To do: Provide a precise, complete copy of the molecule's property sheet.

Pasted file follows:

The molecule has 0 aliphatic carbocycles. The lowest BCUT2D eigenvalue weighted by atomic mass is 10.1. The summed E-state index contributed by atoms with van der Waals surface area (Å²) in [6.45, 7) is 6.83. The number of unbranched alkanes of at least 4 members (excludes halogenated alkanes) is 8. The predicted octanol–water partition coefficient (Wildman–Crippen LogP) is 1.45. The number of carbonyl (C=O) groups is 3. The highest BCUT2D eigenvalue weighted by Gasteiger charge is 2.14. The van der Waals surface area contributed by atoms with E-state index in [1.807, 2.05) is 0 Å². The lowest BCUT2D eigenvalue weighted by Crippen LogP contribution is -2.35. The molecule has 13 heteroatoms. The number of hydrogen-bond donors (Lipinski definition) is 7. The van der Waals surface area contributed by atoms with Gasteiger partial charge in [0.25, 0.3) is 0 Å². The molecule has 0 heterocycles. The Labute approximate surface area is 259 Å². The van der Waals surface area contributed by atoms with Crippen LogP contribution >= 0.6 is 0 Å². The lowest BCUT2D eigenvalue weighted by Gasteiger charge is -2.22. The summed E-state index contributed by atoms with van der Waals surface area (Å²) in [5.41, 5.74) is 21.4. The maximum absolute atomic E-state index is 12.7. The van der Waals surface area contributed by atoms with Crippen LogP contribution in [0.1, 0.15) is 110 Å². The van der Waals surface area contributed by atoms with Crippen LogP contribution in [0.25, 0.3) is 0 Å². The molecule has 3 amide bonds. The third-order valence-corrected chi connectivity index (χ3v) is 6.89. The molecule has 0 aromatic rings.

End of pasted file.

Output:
The molecule has 0 aliphatic carbocycles. The lowest BCUT2D eigenvalue weighted by atomic mass is 10.1. The summed E-state index contributed by atoms with van der Waals surface area (Å²) in [6.45, 7) is 6.83. The number of unbranched alkanes of at least 4 members (excludes halogenated alkanes) is 8. The predicted octanol–water partition coefficient (Wildman–Crippen LogP) is 1.45. The number of carbonyl (C=O) groups is 3. The highest BCUT2D eigenvalue weighted by Gasteiger charge is 2.14. The van der Waals surface area contributed by atoms with E-state index in [1.807, 2.05) is 0 Å². The lowest BCUT2D eigenvalue weighted by Crippen LogP contribution is -2.35. The molecule has 13 heteroatoms. The number of hydrogen-bond donors (Lipinski definition) is 7. The van der Waals surface area contributed by atoms with Gasteiger partial charge in [0.25, 0.3) is 0 Å². The molecule has 0 heterocycles. The Labute approximate surface area is 259 Å². The van der Waals surface area contributed by atoms with Crippen LogP contribution >= 0.6 is 0 Å². The lowest BCUT2D eigenvalue weighted by Gasteiger charge is -2.22. The summed E-state index contributed by atoms with van der Waals surface area (Å²) in [5.41, 5.74) is 21.4. The maximum absolute atomic E-state index is 12.7. The van der Waals surface area contributed by atoms with Crippen LogP contribution in [0.1, 0.15) is 110 Å². The van der Waals surface area contributed by atoms with Crippen LogP contribution in [0.25, 0.3) is 0 Å². The molecule has 3 amide bonds. The third-order valence-corrected chi connectivity index (χ3v) is 6.89. The molecule has 0 aromatic rings.